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About This Blog

This blog is for anyone interested in raising their children in a foreign language--meaning a language which neither of the parents speak natively.
We have used the approach where both parents speak the target foreign language (in our case, German) to the children. Neither of us is a native German speaker, yet we have spoken German in our home for the past 20 years and have 8 German speaking children. In this blog, we hope to share our successes, our lessons learned and a few of the insights that we've gained along the way.

German Language Boundaries at the County Fair



Jonathan and Simon help with grooming
I have written quite a few posts on this topic, but I am continually amazed at how ingrained our unwritten language rules/boundaries are. This past week, we put those boundaries to the test a few times and it was interesting to see the kids' response.

Watching the steer show with friends
Each year, we spend a week at the county fair. Our older kids are in 4-H and I'm a leader of a 4-H club. In the past we've had market lambs, market pigs, market goats and market steers, as well as chickens and dairy goats at the fair. The kids also enter many static exhibits, such as artwork, photography, baking, creative writing, etc.

Kandra shows her market lamb
They love their big brother
Dallin with his market steer
Because we're at the fair all day, every day, we are, of course, surrounded by English. One of our unspoken rules is that it's OK to speak English when we're in the company of English speakers. So, needless to say, we spoke a lot of English with the kids this past week. We still often speak German when around other English speakers, but, the kids know that it's acceptable to speak English as well.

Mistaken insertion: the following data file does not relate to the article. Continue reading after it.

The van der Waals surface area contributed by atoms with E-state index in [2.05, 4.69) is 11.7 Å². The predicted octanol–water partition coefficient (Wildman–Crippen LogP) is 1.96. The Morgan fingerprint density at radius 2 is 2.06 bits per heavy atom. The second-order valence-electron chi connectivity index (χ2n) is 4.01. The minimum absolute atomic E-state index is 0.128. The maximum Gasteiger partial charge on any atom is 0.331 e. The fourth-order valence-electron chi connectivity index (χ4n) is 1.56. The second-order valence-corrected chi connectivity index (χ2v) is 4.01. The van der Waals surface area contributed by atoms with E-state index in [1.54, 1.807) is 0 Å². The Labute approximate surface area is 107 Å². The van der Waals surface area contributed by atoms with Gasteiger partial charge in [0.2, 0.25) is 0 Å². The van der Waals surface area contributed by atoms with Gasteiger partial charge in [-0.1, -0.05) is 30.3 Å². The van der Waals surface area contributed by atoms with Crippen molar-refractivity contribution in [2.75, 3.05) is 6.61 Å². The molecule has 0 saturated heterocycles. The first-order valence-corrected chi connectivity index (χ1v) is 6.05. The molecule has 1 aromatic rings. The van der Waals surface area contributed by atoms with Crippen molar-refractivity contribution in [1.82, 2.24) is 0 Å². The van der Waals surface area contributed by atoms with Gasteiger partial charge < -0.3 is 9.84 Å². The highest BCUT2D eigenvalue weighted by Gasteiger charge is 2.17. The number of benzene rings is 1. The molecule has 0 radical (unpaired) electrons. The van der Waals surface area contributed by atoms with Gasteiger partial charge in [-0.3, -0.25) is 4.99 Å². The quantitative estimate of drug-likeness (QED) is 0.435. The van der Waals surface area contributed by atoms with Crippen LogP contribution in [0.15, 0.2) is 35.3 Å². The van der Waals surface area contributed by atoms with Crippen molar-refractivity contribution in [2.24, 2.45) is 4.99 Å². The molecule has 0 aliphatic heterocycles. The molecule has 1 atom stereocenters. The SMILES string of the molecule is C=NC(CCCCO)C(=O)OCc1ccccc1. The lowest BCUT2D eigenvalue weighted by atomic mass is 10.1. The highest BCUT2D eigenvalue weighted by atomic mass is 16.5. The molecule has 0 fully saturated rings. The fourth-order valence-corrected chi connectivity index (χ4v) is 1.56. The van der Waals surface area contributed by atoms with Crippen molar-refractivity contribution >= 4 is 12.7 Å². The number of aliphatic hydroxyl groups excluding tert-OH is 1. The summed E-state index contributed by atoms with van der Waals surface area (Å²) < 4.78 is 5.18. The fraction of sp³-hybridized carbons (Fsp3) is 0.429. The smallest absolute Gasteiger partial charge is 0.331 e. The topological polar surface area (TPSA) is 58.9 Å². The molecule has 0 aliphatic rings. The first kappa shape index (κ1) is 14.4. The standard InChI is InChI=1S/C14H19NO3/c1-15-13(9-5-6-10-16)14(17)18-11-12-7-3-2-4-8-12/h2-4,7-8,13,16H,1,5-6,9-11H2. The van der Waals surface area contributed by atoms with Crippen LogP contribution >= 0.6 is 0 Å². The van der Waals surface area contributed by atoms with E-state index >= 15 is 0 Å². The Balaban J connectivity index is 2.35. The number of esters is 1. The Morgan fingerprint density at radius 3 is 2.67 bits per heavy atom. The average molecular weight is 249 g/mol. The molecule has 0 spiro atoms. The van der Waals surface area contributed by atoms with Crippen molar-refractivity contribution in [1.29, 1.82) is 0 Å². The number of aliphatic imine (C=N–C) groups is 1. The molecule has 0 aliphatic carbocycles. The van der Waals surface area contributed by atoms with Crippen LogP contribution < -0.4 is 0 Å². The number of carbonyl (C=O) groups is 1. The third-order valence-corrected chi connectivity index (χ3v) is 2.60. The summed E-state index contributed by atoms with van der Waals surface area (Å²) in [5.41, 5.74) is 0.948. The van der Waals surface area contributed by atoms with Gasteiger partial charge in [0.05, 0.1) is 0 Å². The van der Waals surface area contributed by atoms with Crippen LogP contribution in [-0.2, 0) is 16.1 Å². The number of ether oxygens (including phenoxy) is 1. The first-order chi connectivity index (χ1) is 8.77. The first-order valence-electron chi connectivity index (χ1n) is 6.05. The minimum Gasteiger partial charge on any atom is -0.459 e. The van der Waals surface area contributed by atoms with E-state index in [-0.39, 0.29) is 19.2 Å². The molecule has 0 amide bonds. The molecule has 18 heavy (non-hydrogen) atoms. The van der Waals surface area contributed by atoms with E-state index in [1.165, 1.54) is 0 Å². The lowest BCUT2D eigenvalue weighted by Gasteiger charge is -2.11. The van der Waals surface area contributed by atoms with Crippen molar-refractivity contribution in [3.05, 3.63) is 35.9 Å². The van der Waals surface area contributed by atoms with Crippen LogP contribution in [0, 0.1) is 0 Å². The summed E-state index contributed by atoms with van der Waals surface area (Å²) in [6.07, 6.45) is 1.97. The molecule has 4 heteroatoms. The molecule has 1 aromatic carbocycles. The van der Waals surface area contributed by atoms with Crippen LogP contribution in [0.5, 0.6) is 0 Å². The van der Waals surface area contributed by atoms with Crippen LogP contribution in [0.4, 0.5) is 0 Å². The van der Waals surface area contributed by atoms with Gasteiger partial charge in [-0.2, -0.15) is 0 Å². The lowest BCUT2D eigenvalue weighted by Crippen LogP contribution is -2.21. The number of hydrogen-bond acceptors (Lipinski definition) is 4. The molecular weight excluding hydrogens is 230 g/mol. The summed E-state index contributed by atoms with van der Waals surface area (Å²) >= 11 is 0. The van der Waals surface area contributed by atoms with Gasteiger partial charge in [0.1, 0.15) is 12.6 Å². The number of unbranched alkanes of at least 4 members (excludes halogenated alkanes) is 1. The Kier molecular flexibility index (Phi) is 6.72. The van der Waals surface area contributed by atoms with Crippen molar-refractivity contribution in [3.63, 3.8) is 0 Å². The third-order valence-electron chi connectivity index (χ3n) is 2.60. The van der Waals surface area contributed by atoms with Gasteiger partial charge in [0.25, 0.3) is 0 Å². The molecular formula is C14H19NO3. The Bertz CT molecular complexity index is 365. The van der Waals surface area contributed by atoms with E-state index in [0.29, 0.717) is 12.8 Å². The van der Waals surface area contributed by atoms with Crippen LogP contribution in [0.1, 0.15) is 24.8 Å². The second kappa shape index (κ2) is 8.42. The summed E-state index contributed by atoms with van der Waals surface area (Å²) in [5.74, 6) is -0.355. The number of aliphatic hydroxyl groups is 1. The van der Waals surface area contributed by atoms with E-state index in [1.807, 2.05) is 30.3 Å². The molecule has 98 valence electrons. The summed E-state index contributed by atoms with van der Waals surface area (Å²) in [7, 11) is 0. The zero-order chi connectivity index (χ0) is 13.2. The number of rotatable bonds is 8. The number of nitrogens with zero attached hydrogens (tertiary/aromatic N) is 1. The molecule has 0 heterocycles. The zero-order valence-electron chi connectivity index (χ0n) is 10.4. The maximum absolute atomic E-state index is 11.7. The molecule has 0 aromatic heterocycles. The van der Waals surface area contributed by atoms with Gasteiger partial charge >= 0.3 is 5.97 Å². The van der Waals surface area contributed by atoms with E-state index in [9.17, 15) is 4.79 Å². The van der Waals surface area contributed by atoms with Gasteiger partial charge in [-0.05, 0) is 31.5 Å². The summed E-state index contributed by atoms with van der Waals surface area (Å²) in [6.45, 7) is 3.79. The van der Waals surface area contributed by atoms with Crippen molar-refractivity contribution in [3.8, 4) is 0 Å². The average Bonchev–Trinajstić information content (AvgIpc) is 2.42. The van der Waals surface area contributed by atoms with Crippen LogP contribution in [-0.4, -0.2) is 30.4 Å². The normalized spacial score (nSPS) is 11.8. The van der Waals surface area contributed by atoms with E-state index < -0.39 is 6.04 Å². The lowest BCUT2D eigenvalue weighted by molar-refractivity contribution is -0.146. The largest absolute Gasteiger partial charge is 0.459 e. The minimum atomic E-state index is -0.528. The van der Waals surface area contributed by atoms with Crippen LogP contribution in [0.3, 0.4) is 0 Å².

One of the days, Karl (husband) and I were walking through the fairgrounds with just our family members. We had the three young ones and one or two of the older kids with us. Usually, this would be a time when we would only speak German, because there were no one else with us. As we headed over to the ice cream booth, I asked the kids in English if they wanted ice cream. Right away, Simon objected, and said "Du sollst nur Deutsch sprechen" (You should only speak German). I was amazed, that with all the English that we had been speaking, at how aware he was that we had broken our unwritten language rule. He was very aware that we were not in the company of other English speakers. Yes, they were all around us; but he could tell that this conversation was a private family conversation. My question was not intended to include anyone outside the family. Even though he's only 5 years old, he very well understood that a language boundary had been breached and he called me on it.

Now with my older kids, I started breaching that rule way too often (addressing the kids in English when we were in a family setting), and because of that, our family language switched to mostly English much earlier than it has with our younger kids. In fact, with the younger set, our German has remained so strong because we have made such a concerted effort to really stick to our rules. We're trying very hard to keep the boundaries in tact, so that the childrens' German will continue to develop to a higher level than the older kids achieved. I guess, we'll just have to wait and see what our linguistic future holds, but for now, we'll just stay on our present course. It seems to be working.

1 comments:

Srishthi B said...

That was a very interesting write up. Fita provides German classes in Chennai. Anyone interested can join us.

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